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THE ARIZONA REPUBLIC AN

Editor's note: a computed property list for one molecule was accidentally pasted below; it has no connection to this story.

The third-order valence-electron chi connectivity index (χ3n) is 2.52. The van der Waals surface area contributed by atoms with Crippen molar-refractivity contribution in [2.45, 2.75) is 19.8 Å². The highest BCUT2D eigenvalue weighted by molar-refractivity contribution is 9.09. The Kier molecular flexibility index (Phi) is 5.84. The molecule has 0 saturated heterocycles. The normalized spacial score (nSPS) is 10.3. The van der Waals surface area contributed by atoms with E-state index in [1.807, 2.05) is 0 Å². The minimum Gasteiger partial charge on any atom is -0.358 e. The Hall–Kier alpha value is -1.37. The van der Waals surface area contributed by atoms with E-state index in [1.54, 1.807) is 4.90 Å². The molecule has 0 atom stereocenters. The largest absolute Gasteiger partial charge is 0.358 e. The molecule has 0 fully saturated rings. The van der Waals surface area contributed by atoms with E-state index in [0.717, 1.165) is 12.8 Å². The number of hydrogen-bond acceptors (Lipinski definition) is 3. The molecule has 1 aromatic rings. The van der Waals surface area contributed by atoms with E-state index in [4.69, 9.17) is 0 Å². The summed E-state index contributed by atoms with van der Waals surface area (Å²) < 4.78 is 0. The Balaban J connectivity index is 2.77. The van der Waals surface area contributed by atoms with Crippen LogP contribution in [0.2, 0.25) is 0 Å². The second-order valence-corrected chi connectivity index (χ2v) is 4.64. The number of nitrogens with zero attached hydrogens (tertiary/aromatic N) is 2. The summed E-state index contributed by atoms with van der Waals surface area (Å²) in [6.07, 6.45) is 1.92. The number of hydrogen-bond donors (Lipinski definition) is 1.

PHOENIX, ARIZONA, TUESDAY MORNING, DECEMBER 3, 1901. TWELFTH YEAR. VOL. XII. NO. 199. i vi if i' NEW CONGRESS The Opening of the Fifty Seventh Yesterday NO EVENTFUL INCIDENT The Swearing in of Senators A Sl;ght Jangle in the House Over The Adoption of Bales- There Were More flowers Than Usual but They Arrived too Late to Hake a Display- Washington, Dec. 2. The opening of the first session of the Fifty-seventh congress this morning drew to the cap itol a great throng of spectators eager to witness t- scene of animation which marks the annual reassembling of our national law makers. The galleries of both the house of representatives and the senate were packed. A profusion -of floral of ferings, quite unusual in quantity, va riety and beauty, transformed the halls into veritable flower shows. Almost every member of congress was the re cipient of these evidences of regard for friends, and the atmosphere of the chambers was heavy with the odor of the rare plants and blossoms. THE HOUSE. Washington, Dec. 2. The opening day of the first session of the Fifty-seventa congress in the house cf representa tives furnished a spectacle that de lighted The crowded galleries. Tbe or ganization of the house was accom plished according to time honored prec edents. Speaker Henderson was sworn in by General Bingham after delivering a very graceful speech in recognition of the honor bestowed upon him. He in turn administered the oath to the members-elect. The usual committees were appointed to Inform the president and senate that the house was organized and ready to do business. A committee of three, consisting of Messrs. Payne, Bingham and Richard son was appointed to join a similar committee of the senate and wait upon the president and inform him that con gress was ready to receive any com munication he might have to make. The rules of the last house were adopt ed, after a slight jar and then the bi ennial seat drawing occurred. This latter ceremony was robbed of much of interest today by the fact that under a new arrangement of the seats there are more than enough to go round and those whose names are drawn last do not suffer as they did on former oc casions. The flower show, which is, a great feature of the opening day, was not as imposing as usual. More flowers than ever before were sent to members, but after the seat drawing the house ad journed before a third of them were brought into the halL THE SENATE. An hour before noon both the pub lic and private galleries were thronged with spectators, every available inch of standing room being occupied. The senators assembled slowly. Mr. Kean of New Jersey was the first senator to appear in the chamber. He was fol lowed by Senators Tillman and Hoar. PINEY WOODS. Healtf ul. But Not Always Curative. .- To go to the plney woods is a help, but if one carries along the bad habit of food and drink that have caused sickness the piney woods will not pro duce a recovery. Coffee drinking caused blindness In a Virginia gentleman, and his remark able experience is worth reading: "I have been a coffee drinker since my earliest remembrance. If I missed cof fee at a meal It brought on headache. This should have ehown me that I was a victim to a drug habit. Finally, wakeful, restless nights came on. After dinner I was always drowsy and after sleeping would waken fctupid and mor bid and felt as though I had been drugged, and when this feeling wore off nervousness and restlessness would set In until I drugged myself with cof fee again. "At last my eyesight began t fail. Some of the best optical specialists agreed that I had an affliction of the optic nerve, and after two or three years treatment my eyes slowly lost their power and I became almost sight less. "I was advised to go to a pine woods near the sea in a most Isolated place. This I did and Jived there for two years without any visible benefit. I gave up all hope of recovery until last spring a friend expressed the belief that the cof fee I drank was the cause of all my trouble. He had been a slave to it end had been unable to find relief until he quit and took up Postum Food Coffee. "His experience startled me and I de cided to try the change, although I had but little faith In its merits. My first cup of Postum proved delicious and was a great surprise. It was evidently well made. I had not the slightest trouble In leaving off coffee, for the Postum filled Its place perfectly. "During the past six months I have gained In flesh, my sallow complexion 'has become clear, and my eyesight gradually Improved until now I am able to read and write. My mind is once more clear and active and I no longer suffer from sleepless, nervous spells. You can Imagine I feel grateful for my restoration." W. - Harold Fen ton, Brighton, Va, The venerable Senator Vest of Missouri j was in his Beat before the senate was called to order. He was accorded a most cordial reception by his col leagues. By noon practically every senator in the city had arrived In the chamber. Many made no attempt to take their seats because of the wealth of tloral offerings which fairly filled the deEk3 and aisles. Precisely at noon Senator Fry of Maine, president pro tern, rapped to or der. The blind chaplain, Mr. Milburn, delivered the invocation. The creden tials of Dietrich of Nebraska. Millard of Nebraska. Kittredge of South Da kota and Wigson of Montana were pre sented and they were sworn in by the president. Senators Hale and Morgan were named as a committee to join a similar committee from the house to notify President Itoosevelt that the congress was In session. A recess was taken until 2 o'clock, but no report of the organization having been received at that time. Mr. Gamble of South Dakota formally announced the death of Sen ator Kyle. The usual resolution was I iFui-i ru. ue senate aujournea out or respect. THE FIRST BILLS. Washington, Dec. 2. It was estimat ed by the officials of the house that over 3,000 bills had been introduced before 12 o'clock today. There was much rivalry for the honor of having bill No. I. no les than fifteen members having asked for this precedence. The indica tions are that the bill of Mr. McCleary, restricting the sale of oleomargarine, will be so designated when the records are made up. The bills took a wld-j range. Three Pacific cable bills by Repre sentatives Sherman of New York, Cor liss of Michigan and Jones of Washing ton gave varying phases of this project, Mr. Jones proposing a northern route via Puget sound, with an appropriation of S8.0o0.000, and Mrs. Corliss proposing a government bill, while Mr. Sherman offered a plan allowing private cor porations in the enterprise. Among other measures introduced were the following: By Mr. Sulzer of New York Protest ing against the conduct of the war in South Africa. By Mr. Thayer of Massachusetts ani Mr. Cromwell of Ohio Removing duty on hides. By Mr. Cousins of Iowa To repeal bankruptcy laws. tiy Mr. Flynn of Oklahoma Granting statehood to Oklahoma. By Mr. Brown low of Tennessee Pro viding for a department of commerce, labor and manufactures; also amend ing the constitution ro as to define as saults on the president and vice presi dents and members of the cabinet and justices, giving congress power to im pose penalties. By Mr. Jones of Washington For a commission to Investigate Japanese im migration. Br. Mr. Cushman of Washington For the election of United States sen ators by popular vote. By Mr. Rodney of New Mexico Ad mitting New Mexico to statehood. By Mr. Cushman o Washington Prohibiting the location of mining claims In Alaska by power of attorney. Ey Mr. Curtis of Kansas For the punishment of persons assaulting or killing the president. By Mr. Newlands of Nevada For the reclamation of lands by the use of all moneys received from the sale of pub lic lands in the arid and semi-arid states. BIGGER COMMITTEES. Washington, Dec. 2. The republican senators In caucus today authorized Senator AlliFon to appoint committees on order of business, also a committee ' tr rnn!l9t rf r? 1 r mmhArn Tho latt.Pi committee was directed to Increase some of the important committees, in order that places may be found for re publican senators in accordance with the increased membership of the party. PERMANENCE OF THEE0ESE Secretary Wilson's Eulogy of Him t Chicago. Chicago. Dec. 2. The International , Live Stock exposition was formally opened here tonight before an appreci ative throng, that crowded the amphi theater. Mayor Harrison, Secretary of 'Agriculture Wilson and Governor Yate3 spoke. A parade of prize winning horses and a concert preceded the speech mak ing. Mayor Harrison delivered the ad- ! dress of welcome. I Secretary Wilson was greeted wilh loud applause. His remarks were large ly on the importance of the cattle busi ness In the United States. He said that while the catt!e exports from this coun- try were worth $8,000,000, the great markft was at home, "among our own ' people and under our own flag." "The horse, the speaker said, "was with us tonight and he will be with us through the ages when the automobile ' and the bicycle are In the junk pile, j No man ever rode a bicycle who had I owned a horse; no man would own an ' automobile who understood the beau i ti3 of the horse. The audience was still applauding when Governor Yates arose and bade , the visitors to the show and to the con l ventlon of the National Live Stock as sociation welcome to the state. BERKMAN SEEKS LIBERTY. Pittsburg. Pa., Dec. 2. The appeal of Anarchist -Alexander Berkman came up for argument In the superior court today. Berkman is the anrachist who attracted world-wide notoriety in lSi2 by his attempt to assassinate H. C, Frick of the Carnegie Steel company. He seeks release from the penitentiary on the ground that the court erred In finding him guilty under six different charges. He declares In his petition that he should have been convicted only on the one Indictment charging felonious assault. In which case the penalty would have been ten years in stead of twenty-one. It is understood that Mr. Frick will not oppose the ap peal M. - J ASK FREE MARKET Cubans Importunate for Im mediate Action Cannot Understand Why the Presi dent and Secretary of State Can Not at Once Give What They Want. Washington, Dec. 2. Cuba promises to be an Important suppliant at the feet of congress and of the president. She will not be denied. The United States is her "natural" market, and she wants the market gates kept open and free to all of her products. If not entirely free, then the lowest possible tariff rates. The war with Spain changed a great many things; among them, tiie point of view of the Cubans. Before they re volted against their mother country, and during the revolt, their products were subject to tariff duties in Spain which was never leniently - disposed in such matters, even levying "octroi" duties at the imaginary walls of every imaginary town. Cubans had to bear also the burden of tariff duties unon their sugar, tobacco, molasses and I other products when they were shipped into the United States. The high rates of duly and the numerous "octroi" taxe.i still hold In the land of the Casta net, and of "manana," and of Weyler; likewise the duties that this country has found necessary to levy upon cer tain products of Cuba and other trop ical countries to protect similar prod ucts of the farmers . of the United States. But the Cubans are demanding that, since the United States has delivered them out of the hands of Spain, she should go to the full length of magna nimity and remove the tariff on sugar, tobacco and molasses, and make sweep ing reductions all along the tariff line. If a prohibitive tariff were levied on logic, the Cubans could have been ad mitted at any port of the United States. They have come to Washington repeat edly with the most impossible proposi tions. Today another delegation, head ed by Franc isco Uatnba, president of the General Society of Merchants and Business men of the island of Cuba, and presented a petition to the presi dent, to the secretary of war and ta other officials to whom It may concern as well as to the senate and house of representatives, to reduce at once the duties on certain Cuban products. In vain has Mr. Roosevelt, the sec retary of war and Governor Wood as sured the Cubans that the war depart ment, which is temporarily in the sad dle in Cuba, has no authority to reduce! duties on articles coming into this country; that the president has no such authority, and that congress, even, cannot do so except In regard to an independent government. Bur this is logic, and the Cubans do not want logic. They ins if t upon the reduction of duties. Molasses and raw sugar up to No. 18, Dutch ' standard, they want admitted free. They plead for heavy reductions on tobacco In all forms, and on alcohol, spirits and rum (by-products of sugar cane), and ask that "no internal rev enue tax or Impost annulling the con cessions above solicited be established in the United Slates." The most remarkable portion of the petition is. however, the statement that the remedies asked for must be applied at once. The economic condition is such, the delegates sy, as to admit of no delay. To the assertion that no one has authority to act, they reply, act at once. To the argument that only con gress can remove tariff duties, they say, remove them immediately. To the. protestation of the president that even congress cannot act. save with respect to an independent country and an es tablished government, they say, let somebody remove the duties Instantly. Cuba's situation Is critical almost hopeless. The soil has not yet been won back to its former fertility; the farmers thoFe of them who survived the long struggle for liberty have not been able to till the old farms wtth former success. The crops of sugar and tobacco have fallen behind, far be hind, those of former years. Iwlll be several years yet before the island can possibly produce its accustomed yield of any of its great harvests. In the meanwhile, no matter what the tariff duties at American ports may be, the Cubans must suffer. They will suffer the more the higher these tariff duties are; but the inexor able argument of the tariff is that It Is levied to protect the home and not the outside world. But Cuba want:) to share the "protection of it, without the necessary qualification member ship In the American union. Cuba will not be put off with the as surance that the Unltei States cannot do anything In the matter until after the Cuban government has been or ganized, so that we may treat with an independent nation. If the war de partment can reduce or remove duties on imports into Cuba now, they say. why can It not remove or reduce duties on exports from Cuba? They won't understand the-answer, that it cannot. They are fast In the belief that some branch of the government either the president, or the war department, or the governor of Cuba, or the senators, or the representatives, or some two or three of them, or half of them, or all of . them, before congress meets, or after, , or before Cuba becomes Cuba, or after j now, at once, and off-hand can re j move and reduce duties, with the stroke of a pen. The president could only assure the Cubans that he thought they would -find his message to congress satisfactory reading in respect to Cuba. The secre tary of war repeated that he would gve the petition his careful consldera I tion, but could not act at this time. Congress has not yet been heard from. I It is a sad situation, and one with which Mr. Roosevelt wishes that he or some branch of the government might deal, but his hands are tied by the con stitution an Instrument with which the Cubans are busy tying their own hands. But Cuba will continue to present her plea to congress and to the president because the present crop is ready for export, and delay means the loss of millions. A BIG SHIPPING DEAL. New York, Dec. 2. According to Lon don advices a rumor Is current In Liverpool to the effect that another Im mense shipping deal Involving the sum of 8,000.000' Is under negotiation. American Interests are. It Is said, about to take over the large shipping busi ness of Samuel & Co., whose special line of steamers consisting of twenty seven vessels are well known. The Bor neo and Eastern oil Interests held by Samuel & Co. are stated to be included In the deal. THE JUAREZ BULL. FIGHTS. El Paso. Texas. Dec. 2. The bull fight season opened at Juarez, across the border in Mexico, yesterday, with a very tame exhibition. Three thou sand Mexicans from this side of the Rio Grande river attended and saw one bull pore three blindfolded horses to death. Two bulls were slain. THE FINANCIAL MARKET The Condition of the Stock and Bond Lists Yesterday. New York, Dec. 2. United States re funding 2s, registered, ex. ipt., lOSVn; oupon, 108; 3s, registered. 10814; coupon, 108: new 4s, registered and coupon, 139; old 4s. registered, ex. int.. lllMs; coupon, ll-'Vi: 6s, registered and coupon, lOTfc. Money firm. Last loan 4 per cent. STOCKS. New York, Dec. 2. Atchison, 79: Rock Island 146; Delaware & Hud son, 1T3H: Lackawanna, 240; Erie, 41; Great Northern preferred. 191: Man hattan, 137: Metropolitan Street Rail way, 16414; Missouri Pacific. 101; Jersey Central. 180; New York Central. 167: Northern Pacific preferred, 100V4; Penn sylvania, 148: St. Paul. 166: South ern Pacific. 69: Union Pacific lOHfe: Amalgamated Copper. 73V4; Sugar, 123: United States Steel, 4214; West ern Union. 9114. CHARLESTON EXPOSITION The Machinery Set in Motion President Roosevelt, by Charleston, S. C, Dec. 2. From the White house President Roosevelt start ed the electric spark which communi cated the energy to the shafting of the cotton palace and Industrial buildings, and amid the tumultuous shouts oi' thousands, the music of a score of bands and the waving of flags, the wheels began to turn. The South Car- ianH in expecting some startling an olina and West Indian exposition was a nouncements ere long regarding the realty and the dedicatory exercises! were over. An event of such magnitude could not have been inaugurated under more favorable auspices, from trie ma ment the grand pageant formed in the city until it dispersed at the grounds, concluding with the speecn-making and music, everything moved with admir able smoothness, amid the music of the bands, the cheers of the great throngs and the animated scenes in and about the tilcturesque structures composing the exposition. ' The crowds were even greater than the enthusiastic promoters had expect ed. The various structures on the ground were crowded early In the day and the shaded avenues and river front swarmed with men, women and children. Toward noon the scene wa? one of greatest activity. Everything was in motion. The buildings glittered in gay decorations and everything throughout the 160 acres presented an animated appearance. It was 10 o'clock when the parade completed its formation and moved to ward the exposition grounds. It was under the command of Lieutenant Colonel Charles Morris. U. S. A,., and comprised detachments of United States marines, several companies of infantry and the various local military and semi-military organizations. Following the arrivauof the proces sion at the grounds the formal dedica tory ceremonies were held In the ex position auditorium. The oration of the day was delivered by Senator Chaunt-ey M. Depew or New York. Other Bpeakers were President F. G. Wagner of the exposition. Governor McSweenoy and Mayor J. Adger Smyth. The musical portion of the pro gram was furnished by the First Ar tillery band. Tonight the day's pro gram concludes with an elaborate pyro technic display. The South Carolina Interstate and West Indian exposition does not. like other great fairs, commemorate the anniversary of some past event, but. on the other hand. Is designed to open new industries and commerce. Its spe- ( ciflc purpose is to promote commercial j relations with the West Indian islands. L On account of its peculiar southern at- mosphere the exposition enjoys certain original features Impossible at other great shows of its kind. The exposi tion grounds cover an area of 160 acres, including a large frontage on the Ash ley river. The principal buildings are the cotton, agricultural, minerals and forestry, administration, auditorium. woman's, negro and transportation and. machinery. The building scheme Is X southern In style, and instead of road- vays and asphalted streets leading f from one building to another, there are 1 winding paths under spreading live oak trees. 'Jr The most imposing building is the X cotton palace, which covers 50,009 square feet. The live stock exhibit. . covering fifteen acres, is also' an im-' portant part of the exposition. Several ! of the West Indian islands have spe- ; cial buirJings, as have also Maryland,'. Pennsylvania, Illinois and several other .-j states. In the way of lighter enter- 't talnment there Is a Midway which compares favorably with similar feat- y ures seen at previous expositions. THE COLOMBIAN WAR There is Quiet at Panama and Prospect of Peace An Insurgent Leader Comes in to Surrender and Bays That He is Disgusted With, tbe Isthmian Rebellion. Colon, Dec. 2. The city of Panama continues to be quiet. Following Gen eral Alban's orders the Colombian gun bout Koyaca. towing a launch bearing soldiers, has left there. The destination of the expedition Is reported to be Agua f' n,m..yV . PO,l"t .kC sovc'"n- ment will attempt to clear the remain- ment of Panama. General Porras, the liberal leader, is supposed to be In the vicinity of Agua Dulce. The American marines are still ashore at Panama. Juan Antonio Jlm inez. formerly member or the stair of the insurgent general. Domino Diaz, has come voluntarily to Panama, where he delivered himself to General Alban. General Diaz did not instruct Jiminez to come In and surrender.; The former insurgent says he is sick and disgusted with the campaign. The British sloop of war Icarus re turned to Panama from South Ameri can ports. QUEEN'S BIRTHDAY. London. Dec. 2. The anniversary of Queen Alexandra's birthday, which occurred yesterday, was officially cele brated today throughout England. Scotland, Wales and the loyal parts of Ireland. The private wire to Marl borough house ras kept busy with tele grams of congratulation from the vari ous rulers of Europe, members of the British royal family, cabinet officers and other. The queen also received a large number of valuable gifts. CELEBRATED IN CANADA. Ottawa; Ont.. Dec. 2. Reports from all quarters Indicate a general observ ance of the quet-n birthday throughout Canada today. In this city a royal sa lute was fired this morning and flags were liberally displayed on public and private buildings. LEAGUE MAGNATES CONFER. New York, Dec. 2. Behind closed doors at the Fifth Avenue hotel today Messrs. Brush, Freedman. Dreyfuss, Robinson and their brother magnates of the National league are in session discussing plans for the coming season. Owing to the strict secrecy maintained it Is impossible to learn the exact na ture of the deliberations. Enough has leaked out, however, to warrant tho National league circuit for next season and a plan of campaign in the in evitable warfare against the American league. AMERICAN LEAGUE. Chicago. Dev. 2.-r-The American Base ball league is holding its adjourned an nual meeting today at the Auditorium hotel. St. Louis having been taken into the fold, little other than routine busi ness remains to be transacted, unless the talked of plans to capture New York have secretly advanced to a stage which would warrant the magnates in announcing that that city will be added to the circuit the coming season. This is not considered likely, however. WEDDING ANNIVERSARY. Washington. Dec. 2. President and Mrs. Roosevelt were today the recipi ents of numerous congratulations on the occasion of their fifteenth wedding anniversary. Because of the period of mourning for the late president thers was no formal recognition of the anni versary. FRANCIS JOSEPH HONORED. Vienna, Dec. 2. The fifty-third, anni versary of the accession of Emperor Francis Joseph to the throne was cele brated today here and in all the prin cipal cities o the empire. Business was suspended generally in this city and In all the churches thanksgiving services were held. THE CARTER APPEAL. Washington, Dec. 2. The case of T. Stanton Carter (on behalf of Oberlin M. Carter) again?t Robert W. Mc- For SaSe IF TAKEN AT ONCE 4 Aers With a splendid stand of al falfa, fenced and cross-fenced. A proportionate share of STOCK In the GRAND CANAL, goes with this tract.. Six miles fron. town and only -j J I! 1,90 Easy Terms .' I Dwight B. Heard CENTER AJ-'D ADAMS Claughrey. warden of the federal peni tentiary at Leavenworth, came up for hearins in the Vnlted States supreme court today. This Is an appeal from the decision of the circuit court of Kansas denying a writ of habeas corpus for the release of Carter from the penitentiary on the ground of error in his trial for defrauding the govern ment In connection with harbor Im provements at Savannah. He is now serving a term of ten years' Imprisonment. IGLESIAS ON TRIAL. San Juan, Porto Rico, Dec. 2. San tiago Iglesias, the delegate sent by President Gompers of the American Federation of Labor to organize th workmen of Porto Rico, and who was arrested and put in jail on his arrival here, was placed on trial today. He is charged with conspiracy to persuade the local federation of labor to order , ,abor or?an,zatlons to go on strlk unless -they were paid in gold at the haJ ,d , Blwr SUPREME COURT RECESS. Washington, Dec. 2. Chief Justice Fuller announced today that after the session of the court on Monday next, the court would adjourn for four weeks and reconvene January 6. HAWAII WANTS PROTECTION. WaAhingrtoi., Dec. 2. The secretary j or tne interior toaay sent to me nouse of representatives a opy of a resolu tion of the leg:s1ature of Hawaii asking for a duty on coffee in order to protect the coffee industry of Hawaii. JSO.000 DENVER FIRE. Denver. Colo.. Dec. 2. A fire which started this evening destroyed the en tire stock of the Cioss-Thome Carpet and Furniture company, causing a lo&s of $80,000. ARRIVAL. OF A TRANSPORT. Washington. Dec. 2. The adjutant general has received a telegram from I Generol Chaffee saying that the trans port Kilpatrick arrived at Manila to day. ACQUITTED. BUT SUCCEEDED. Auckland, New Zealand, Dee. 2. The United States naval court at Tutuiia. Samoa, has honorably acquitted Capt. Benjamin F. Tilley. the naval governor of Tutuiia, of all the charges against him. No eviaence to sustain these charges was presented to the court. Commander Uriel Sebree has suc ceeded Captain Tilley as naval gov ernor of Tutuiia, MRS. HOWELL GETS A DIVORCE. iHr IlusbanJ Wu Formerly Rector of Church In Monticello, N. Y. Goshen. N. Y.. Dec. 2. An absolute divorce has beon granted Lizzie T. Howell, wife of David T. Howell, for mer rector of the Episcopal church in Monticello. The decree was entered by Justice Betts at Kingston on Monday. The story of Howell's troubles, which began during his pastorale In Monti cello, has about reached a conclusion. f When it was proved that he and Jennie L. Green were guilty on several occa sions of misconduct, Mrs. Greene's hus band. Samuel B. Greene, brought suit for divorce. His wife brought counter charges against him, but they were dropped and his suit was uncontested. He secured a divorce and married Miss Bull of Stony Ford about the middle of July. He still lives at Stony Ford. Howell, when deposed from the minis try, went to Newark, studied law and was admitted to the bar. Mrs. Greene took up her residence near him. One of her relatives Is authority for the statement that she will soon wed him. Mrs. Howell's decree gives her the cus tody of the three children. Harold, El liott and Donald, $5 a week alimony. JJ50 counsel fee3 , and permission to marry again. Mr. Howell and Mrs. Greene are forbidden to marry again. DANISH WEST INDIES A Beport of the Deal Expected tt Any omcnt. Washington, Dec. 2. At the clo?e of business hours today no word had reached the st;e department confirm atory of the reported agreement be tween Denmark and the United States for the sale of the Danish West Indies. Negotiations looking to the acquisi tion of the isl-ir.ds by this government are believed, however, to be in such a state that an agreement between the interests, if not already reached, is almost approaching comp:etion. tTlis Evans Loan ESTABLISHED SEPTEMBER IS, 1885 Tender Their Services to Conservative Money Lenders Have for sale ane-xteiisive list of business houses, resi- dences, farms or ranches. Our 'i4. 4.: rr : - r. i uLuatmc uiieriugs is luimsiicu uu application. MONEY TO LOAN ON IMPROVED REAL ESTATE. W. EVANS, Prealdent. NO'S. 1 AND S3 W. THE PHOENTX- NATIONAL BANK PHOENlk. ARIZONA. Pn!d-:p Capital, JIOO.OK). Surplus and T'ndlvMed Profits, $W.00O. K B. .GAOK, PrcsirU'nt. T. W. PEJIBERTON. Vice-President. C. J. HALL, Cashier. Tj. B. LARIMER, Assistant Cashier. Stel-lined Vaults and Steel Safety Deposit Hoxes. General Banking Business. Pratts issue! on all vrincipal cities of the-world. iJlrectors Jas. A. Firming. C. J. Hall. O. B. Richmond. A. N. GaRe. B. Heyman. P. M. Murnhy. D. M. Ferry. K. B. Gbuv, T: W. Pemberton. HOME SAVINGS BANK AND TRUST CO. PTtrESTy CHARLES F. AINSWORTH, President. S. M. McCOWAN. It. H. GREENE, Secretary. Authorized Capital $IU0,'X)0. Hours 9 a. m. to 3 p. m. Interest on deposits. No commission on loans. Huph H. Price, Cashier and Vreas nrer. Directors Charles F. Aiiiaworth. S. M. McCowan. Hugh H. Price. W. C. Foster. K. H. Greene. . INSULAR GASES Court Opinion in "Dia mond Rings" Gases PHILIPPINE STATUS Held to be American Territory for Tariff Purposes -The Export Tax on Goods Sent to Porto Rico Con strued to be Hot a burden bnt a Benefit to the Porto Bicans The Opinion Was Secured by a Bare Majority. Washington, Dec. 2. Opinions ver rendered in the supreme court today In the last two of the insular test cases. One of them is known as the "four teen diamond ring case," involving the relationship of the United States to the Philippine islands from a tariff point of view, and the other is what is known as the '"Dooley case No. 2," involving the constitutionality of the collection of duty on goods shipped from New York to Porto Rico.. In the former case the court, through Chief Justice Fuller, held that the dia mond rings brought in from the Philip pines, and over which the case arose, should be exempt from duty under the Paris treaty of peace, as that treaty made the Philippines American terri tory. The decision in the Philippines case followed closely that of the first Porto Rican case In the last term. In the Dooley case, decided today, it was held that the duty collected on goods from New York to Porto Rico was permissible, but that it was really a tax for the benefit of the . Porta RIcans themselves, rather than an ex port duty, as was claimed by the mer chants who antagonized the govern ment. In ''both cases there were dissenting opinions concurred in by four of the nine Justice of the court. It is gener ally believed that the finding in the Philippines case will lead to early efforts to secure legislation for the regulation of our commercial relations with those Islands. As the Porto Rican opinion sustains the constitutionality of the Foraker act. no such necessity will arise with reference to Porto Rico. Justice Gray, White, Shiras and Mc Kenna united in dissenting from the court's opinion In the Philippines case, but they filed no written statement be yond a mere note in which they said they "Dissented for reasons stated in their opinions in the cases of De Lima vs. Bidwell, Dooley vs. -the United States and Downs vs. Bidwell In the last term of the court." THE PUBLIC DEBT. Washington. Dec. 2. The monthly statement of the public debt shows that at the close of business November 30 the debt, less cash in treasury, amount- cd to $1,011,620,000, a decrease for the month of $11,206,0C0. COMEDIAN'S UNDERSTUDY DIES. Morris Abbey of 4A Runaway Girl' Found Dead in Atlanta. Atlanta, Ga., Dec. 2. A series of fatalities has attended the engage ment of "A Runaway Girl in this city, culminating in the death some time last night of Morris Abbey, understudy for Arthur Dunn, the leading comedian. For a week Abbey had been under treatment for incipient apoplexy. At midnight last night he went to his room. This morning the company was to leave for Mac6n, where it is playing tonight. Abbey did not report at the train and two members of the com pany, sent to find him, were forced to break open his door. His body wa found near the entrance to a closet, where he had fallen suddenly. He had been dead for several hours. He was 35 years old and lost his wife and a child some years ago. Just n week ago the company was compelled to suspend because of the death of the father of Comedian Dunn. Abbey was seized with an attack of nervousness ad was unable to take the role. and Investment Go. Z . . . ' printed list containing many j i: C. J. CORNELL, 8crtarya WASHINGTON STREET ARIZONA. Vlce-Presldent.